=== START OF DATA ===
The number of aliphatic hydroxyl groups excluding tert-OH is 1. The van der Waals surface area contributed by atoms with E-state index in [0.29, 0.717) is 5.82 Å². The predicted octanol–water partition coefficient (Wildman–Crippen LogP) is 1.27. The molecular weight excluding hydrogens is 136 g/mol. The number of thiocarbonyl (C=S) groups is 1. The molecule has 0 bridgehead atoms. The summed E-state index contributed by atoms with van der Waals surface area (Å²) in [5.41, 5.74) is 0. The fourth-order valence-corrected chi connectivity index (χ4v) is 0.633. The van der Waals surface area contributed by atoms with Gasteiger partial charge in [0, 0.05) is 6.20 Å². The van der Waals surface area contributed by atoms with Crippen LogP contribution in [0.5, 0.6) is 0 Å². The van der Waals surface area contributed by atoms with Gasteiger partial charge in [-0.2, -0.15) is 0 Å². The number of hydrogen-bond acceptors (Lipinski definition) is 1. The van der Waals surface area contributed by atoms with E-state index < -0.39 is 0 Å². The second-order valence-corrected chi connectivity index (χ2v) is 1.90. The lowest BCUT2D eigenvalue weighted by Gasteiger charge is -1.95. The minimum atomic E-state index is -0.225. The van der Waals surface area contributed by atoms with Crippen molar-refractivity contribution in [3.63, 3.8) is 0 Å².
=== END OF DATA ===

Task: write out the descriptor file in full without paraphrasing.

The number of aliphatic hydroxyl groups excluding tert-OH is 1. The van der Waals surface area contributed by atoms with E-state index in [0.29, 0.717) is 5.82 Å². The predicted octanol–water partition coefficient (Wildman–Crippen LogP) is 1.27. The molecular weight excluding hydrogens is 136 g/mol. The number of thiocarbonyl (C=S) groups is 1. The molecule has 0 bridgehead atoms. The summed E-state index contributed by atoms with van der Waals surface area (Å²) in [5.41, 5.74) is 0. The fourth-order valence-corrected chi connectivity index (χ4v) is 0.633. The van der Waals surface area contributed by atoms with Gasteiger partial charge in [0, 0.05) is 6.20 Å². The van der Waals surface area contributed by atoms with Crippen LogP contribution in [0.5, 0.6) is 0 Å². The van der Waals surface area contributed by atoms with Gasteiger partial charge in [-0.2, -0.15) is 0 Å². The number of hydrogen-bond acceptors (Lipinski definition) is 1. The van der Waals surface area contributed by atoms with E-state index < -0.39 is 0 Å². The second-order valence-corrected chi connectivity index (χ2v) is 1.90. The lowest BCUT2D eigenvalue weighted by Gasteiger charge is -1.95. The minimum atomic E-state index is -0.225. The van der Waals surface area contributed by atoms with Crippen molar-refractivity contribution in [3.63, 3.8) is 0 Å².